Ignoring the inflationary pressures that come from an immigration policy bent on constricting the supply of domestic labor in an already tight labor market, and the consequences of ballooning public sector spending on higher interest rates, and consider for a moment what trade means to the US economy. Depending upon the year, imports range from about 13-17% of total US gross domestic product. We import a lot of stuff from Asia and especially China, because it’s cheaper to make there.
We do this for a reason. Trade is not a zero sum game, but a win-win for both parties, thanks to the economic concept of specialization. You can make something, say iphones, better than me. And I, in turn, can make something better and cheaper than you, say soybeans. And we exchange one good for another to live richer lives.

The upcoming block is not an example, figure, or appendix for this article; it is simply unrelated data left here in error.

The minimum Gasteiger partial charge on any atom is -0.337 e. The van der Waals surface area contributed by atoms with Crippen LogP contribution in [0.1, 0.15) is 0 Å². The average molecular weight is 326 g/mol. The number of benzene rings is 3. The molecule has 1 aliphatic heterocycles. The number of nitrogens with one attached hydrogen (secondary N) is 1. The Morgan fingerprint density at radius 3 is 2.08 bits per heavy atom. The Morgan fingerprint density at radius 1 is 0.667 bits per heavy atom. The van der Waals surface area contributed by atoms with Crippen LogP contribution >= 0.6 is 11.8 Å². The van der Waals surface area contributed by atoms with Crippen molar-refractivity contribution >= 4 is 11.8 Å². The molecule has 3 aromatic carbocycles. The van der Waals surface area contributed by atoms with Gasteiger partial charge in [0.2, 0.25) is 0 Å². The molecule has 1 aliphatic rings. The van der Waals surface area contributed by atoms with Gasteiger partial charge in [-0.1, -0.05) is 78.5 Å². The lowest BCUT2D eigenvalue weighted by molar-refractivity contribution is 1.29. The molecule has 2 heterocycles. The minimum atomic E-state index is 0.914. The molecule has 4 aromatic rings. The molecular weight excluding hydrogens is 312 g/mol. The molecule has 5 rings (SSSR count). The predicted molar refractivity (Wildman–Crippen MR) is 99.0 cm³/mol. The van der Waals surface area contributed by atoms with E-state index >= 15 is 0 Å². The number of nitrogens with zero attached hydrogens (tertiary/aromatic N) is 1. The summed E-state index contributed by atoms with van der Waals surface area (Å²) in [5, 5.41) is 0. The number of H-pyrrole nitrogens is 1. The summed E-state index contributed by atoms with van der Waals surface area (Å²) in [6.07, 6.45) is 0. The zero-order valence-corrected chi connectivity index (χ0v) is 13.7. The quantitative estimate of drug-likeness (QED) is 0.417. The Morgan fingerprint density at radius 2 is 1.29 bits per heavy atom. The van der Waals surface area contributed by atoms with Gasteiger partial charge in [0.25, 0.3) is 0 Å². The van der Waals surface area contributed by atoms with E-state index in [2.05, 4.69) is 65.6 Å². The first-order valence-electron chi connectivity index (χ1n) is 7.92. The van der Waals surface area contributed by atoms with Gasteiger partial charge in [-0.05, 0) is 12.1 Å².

Since July of 2008, imports from Asia have grown 30% and imports from China have grown 56%. Over that same period, US consumer prices have risen a mere 13.2%, which is pretty subdued. One of the contributing factors to keeping US inflation so low has been deflation in Asian import prices. Since July of 2008, imports from Asia have risen 30%, while prices for these imports have FALLEN 36%. Let’s repeat that. The value of all imports from Asia is up 30% while the prices of those imports is down 36%. In other words, as US consumers of imports over the last ten years, we have gotten more and more services and goods and paid less and less for them. A trade war with China, which represents about 47% of Asian imports, would completely reverse this trend, eroding US purchasing power, especially for goods, and put upward pressure on inflation and therefore interest rates. So while tariffs on Chinese imports may just be a posturing gesture in the art of a deal, should those tariffs become reality, the economic and financial consequences could be fantastically ugly.